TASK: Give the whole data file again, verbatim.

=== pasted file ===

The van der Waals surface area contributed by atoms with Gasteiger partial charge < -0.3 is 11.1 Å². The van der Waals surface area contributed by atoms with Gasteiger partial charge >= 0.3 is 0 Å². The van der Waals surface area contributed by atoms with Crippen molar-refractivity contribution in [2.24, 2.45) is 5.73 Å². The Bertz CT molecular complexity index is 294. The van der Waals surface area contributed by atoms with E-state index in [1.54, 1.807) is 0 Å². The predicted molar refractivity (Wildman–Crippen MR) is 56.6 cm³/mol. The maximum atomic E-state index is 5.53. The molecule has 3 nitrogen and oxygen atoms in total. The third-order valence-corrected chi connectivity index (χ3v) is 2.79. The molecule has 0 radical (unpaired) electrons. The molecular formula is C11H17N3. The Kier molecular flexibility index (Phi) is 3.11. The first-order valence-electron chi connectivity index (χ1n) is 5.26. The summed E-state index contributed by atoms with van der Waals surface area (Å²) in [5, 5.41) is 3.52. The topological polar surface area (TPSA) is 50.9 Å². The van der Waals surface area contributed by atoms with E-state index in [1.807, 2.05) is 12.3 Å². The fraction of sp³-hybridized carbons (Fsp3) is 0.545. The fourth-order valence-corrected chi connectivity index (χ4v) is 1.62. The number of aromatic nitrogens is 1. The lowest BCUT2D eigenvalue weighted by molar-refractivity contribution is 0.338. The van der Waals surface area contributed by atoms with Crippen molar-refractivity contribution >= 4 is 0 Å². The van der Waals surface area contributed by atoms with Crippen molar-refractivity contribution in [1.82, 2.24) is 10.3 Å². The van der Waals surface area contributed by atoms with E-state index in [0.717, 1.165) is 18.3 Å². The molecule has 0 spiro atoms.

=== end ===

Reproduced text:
The van der Waals surface area contributed by atoms with Gasteiger partial charge < -0.3 is 11.1 Å². The van der Waals surface area contributed by atoms with Gasteiger partial charge >= 0.3 is 0 Å². The van der Waals surface area contributed by atoms with Crippen molar-refractivity contribution in [2.24, 2.45) is 5.73 Å². The Bertz CT molecular complexity index is 294. The van der Waals surface area contributed by atoms with E-state index in [1.54, 1.807) is 0 Å². The predicted molar refractivity (Wildman–Crippen MR) is 56.6 cm³/mol. The maximum atomic E-state index is 5.53. The molecule has 3 nitrogen and oxygen atoms in total. The third-order valence-corrected chi connectivity index (χ3v) is 2.79. The molecule has 0 radical (unpaired) electrons. The molecular formula is C11H17N3. The Kier molecular flexibility index (Phi) is 3.11. The first-order valence-electron chi connectivity index (χ1n) is 5.26. The summed E-state index contributed by atoms with van der Waals surface area (Å²) in [5, 5.41) is 3.52. The topological polar surface area (TPSA) is 50.9 Å². The van der Waals surface area contributed by atoms with E-state index in [1.807, 2.05) is 12.3 Å². The fraction of sp³-hybridized carbons (Fsp3) is 0.545. The fourth-order valence-corrected chi connectivity index (χ4v) is 1.62. The number of aromatic nitrogens is 1. The lowest BCUT2D eigenvalue weighted by molar-refractivity contribution is 0.338. The van der Waals surface area contributed by atoms with Crippen molar-refractivity contribution >= 4 is 0 Å². The van der Waals surface area contributed by atoms with Crippen molar-refractivity contribution in [1.82, 2.24) is 10.3 Å². The van der Waals surface area contributed by atoms with E-state index in [0.717, 1.165) is 18.3 Å². The molecule has 0 spiro atoms.